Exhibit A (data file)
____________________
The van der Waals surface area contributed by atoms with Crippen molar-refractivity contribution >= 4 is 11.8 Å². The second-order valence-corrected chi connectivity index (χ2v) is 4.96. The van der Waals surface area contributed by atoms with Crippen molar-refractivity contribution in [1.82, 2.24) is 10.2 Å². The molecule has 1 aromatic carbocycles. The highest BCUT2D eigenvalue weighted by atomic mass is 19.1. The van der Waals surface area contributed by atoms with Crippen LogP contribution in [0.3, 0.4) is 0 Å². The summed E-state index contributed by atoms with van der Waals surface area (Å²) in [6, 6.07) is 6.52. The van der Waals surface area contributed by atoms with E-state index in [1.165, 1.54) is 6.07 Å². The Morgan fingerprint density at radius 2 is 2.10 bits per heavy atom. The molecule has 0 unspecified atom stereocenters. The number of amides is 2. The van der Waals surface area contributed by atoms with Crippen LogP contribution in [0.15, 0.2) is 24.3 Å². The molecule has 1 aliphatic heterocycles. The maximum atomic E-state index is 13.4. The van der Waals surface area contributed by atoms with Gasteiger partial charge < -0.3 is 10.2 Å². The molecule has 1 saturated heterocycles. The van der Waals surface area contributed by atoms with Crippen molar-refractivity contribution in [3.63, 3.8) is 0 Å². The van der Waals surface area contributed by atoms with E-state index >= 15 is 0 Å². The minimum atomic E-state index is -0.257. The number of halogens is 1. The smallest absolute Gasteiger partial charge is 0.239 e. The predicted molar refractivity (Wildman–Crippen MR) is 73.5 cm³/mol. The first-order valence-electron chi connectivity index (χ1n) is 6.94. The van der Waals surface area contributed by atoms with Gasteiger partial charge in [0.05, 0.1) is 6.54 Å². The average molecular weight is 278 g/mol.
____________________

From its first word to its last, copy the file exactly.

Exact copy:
The van der Waals surface area contributed by atoms with Crippen molar-refractivity contribution >= 4 is 11.8 Å². The second-order valence-corrected chi connectivity index (χ2v) is 4.96. The van der Waals surface area contributed by atoms with Crippen molar-refractivity contribution in [1.82, 2.24) is 10.2 Å². The molecule has 1 aromatic carbocycles. The highest BCUT2D eigenvalue weighted by atomic mass is 19.1. The van der Waals surface area contributed by atoms with Crippen LogP contribution in [0.3, 0.4) is 0 Å². The summed E-state index contributed by atoms with van der Waals surface area (Å²) in [6, 6.07) is 6.52. The van der Waals surface area contributed by atoms with E-state index in [1.165, 1.54) is 6.07 Å². The Morgan fingerprint density at radius 2 is 2.10 bits per heavy atom. The molecule has 0 unspecified atom stereocenters. The number of amides is 2. The van der Waals surface area contributed by atoms with Crippen LogP contribution in [0.15, 0.2) is 24.3 Å². The molecule has 1 aliphatic heterocycles. The maximum atomic E-state index is 13.4. The van der Waals surface area contributed by atoms with Gasteiger partial charge < -0.3 is 10.2 Å². The molecule has 1 saturated heterocycles. The van der Waals surface area contributed by atoms with Crippen molar-refractivity contribution in [3.63, 3.8) is 0 Å². The van der Waals surface area contributed by atoms with E-state index >= 15 is 0 Å². The minimum atomic E-state index is -0.257. The number of halogens is 1. The smallest absolute Gasteiger partial charge is 0.239 e. The predicted molar refractivity (Wildman–Crippen MR) is 73.5 cm³/mol. The first-order valence-electron chi connectivity index (χ1n) is 6.94. The van der Waals surface area contributed by atoms with Gasteiger partial charge in [0.05, 0.1) is 6.54 Å². The average molecular weight is 278 g/mol.